Beyond Boredom to Ecstasy

Think of the experience of modern existence (post industrial revolution) as swinging between two poles – INTEREST on the one hand and BOREDOM on the other. Interest in this case has to do with being entertained, your attention being held by something. This is a passive state of consciousness. Boredom on the other hand is NOT being entertained, being DIS-interested. 

Ok, now this is the psychological condition of our time. Think about it: advertising and commerce tends to treat us as passive consumers, whose attention needs to be commandeered in order to be sold to. We don’t notice that we are going through life in a passive state, either entertained by what is paraded in front of us or bored by it. 

Now my question to you is: does this passive state constitute happiness? CAN one be happy in the process or cycle of entertainment-boredom, entertainment-boredom? Or is there something more to being human? 

Here’s what I want to ask in my new book: Is there a way, through artistic appreciation and practice to go beyond this cycle? 

Short answer: yes, and it has to do with arriving on the other side of boredom, to a kind of active interest, an interest that is not based on being entertained, but upon active engagement with the miracle of existence. The path, ironically, runs THROUGH boredom, to the point in which this cycle is broken. There are a lot of words for it: Transcendence, Ecstasy, Mindfulness, Meditation, Spiritual Awareness et cetera, and it’s been practiced for centuries. It is something we desperately need to recover in our generation.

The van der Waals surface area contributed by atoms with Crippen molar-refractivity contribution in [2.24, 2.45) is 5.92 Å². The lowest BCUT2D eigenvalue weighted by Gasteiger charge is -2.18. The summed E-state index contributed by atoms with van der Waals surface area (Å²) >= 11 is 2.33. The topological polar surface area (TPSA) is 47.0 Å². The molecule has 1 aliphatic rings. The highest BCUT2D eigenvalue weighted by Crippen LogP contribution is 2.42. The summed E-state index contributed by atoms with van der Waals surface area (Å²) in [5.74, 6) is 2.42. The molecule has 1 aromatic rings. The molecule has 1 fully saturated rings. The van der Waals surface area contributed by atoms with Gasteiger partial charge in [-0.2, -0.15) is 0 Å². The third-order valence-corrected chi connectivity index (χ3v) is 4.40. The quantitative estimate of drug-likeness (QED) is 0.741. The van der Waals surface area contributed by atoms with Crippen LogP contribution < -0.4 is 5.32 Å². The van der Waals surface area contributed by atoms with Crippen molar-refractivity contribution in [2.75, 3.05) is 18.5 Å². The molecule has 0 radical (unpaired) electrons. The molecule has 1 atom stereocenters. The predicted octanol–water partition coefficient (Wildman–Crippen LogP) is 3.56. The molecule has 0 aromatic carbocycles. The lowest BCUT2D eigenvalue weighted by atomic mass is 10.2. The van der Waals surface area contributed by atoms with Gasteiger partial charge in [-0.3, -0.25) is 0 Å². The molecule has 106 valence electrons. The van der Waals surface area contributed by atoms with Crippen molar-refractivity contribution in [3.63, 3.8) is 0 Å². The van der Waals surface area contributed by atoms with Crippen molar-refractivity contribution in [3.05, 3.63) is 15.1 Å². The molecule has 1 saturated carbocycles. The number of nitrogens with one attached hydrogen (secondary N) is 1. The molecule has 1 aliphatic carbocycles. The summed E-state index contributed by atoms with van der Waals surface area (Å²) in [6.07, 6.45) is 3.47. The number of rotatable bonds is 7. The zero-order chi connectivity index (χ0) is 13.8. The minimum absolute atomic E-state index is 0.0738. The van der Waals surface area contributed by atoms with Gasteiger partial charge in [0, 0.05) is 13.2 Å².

Arthur Schopenhauer, a famously pessimistic philosopher writing at the dawn of the industrial revolution, posits that there is no way beyond the existence-as-suffering desire-boredom-desire cycle. 

I’m here to tell you folks, there IS a path. I’m going to show you how people have been doing this in documentary film, but it applies to many other art forms. 

Here’s one example of a filmmaker trying to do just what I’m talking about: imaging the nondramatic, mundane moments of life so that we might rediscover the gift of self awareness. If you watch “Hale County, This Morning, This Evening,” and find it slow, you will be tempted to think of it as boring. But are you trying to put it into that passive entertainment-boredom spectrum? Perhaps you can find a way to start actively participating in his imaging process. 

I could go on and on about how all this works, but I’ll have to save it for later.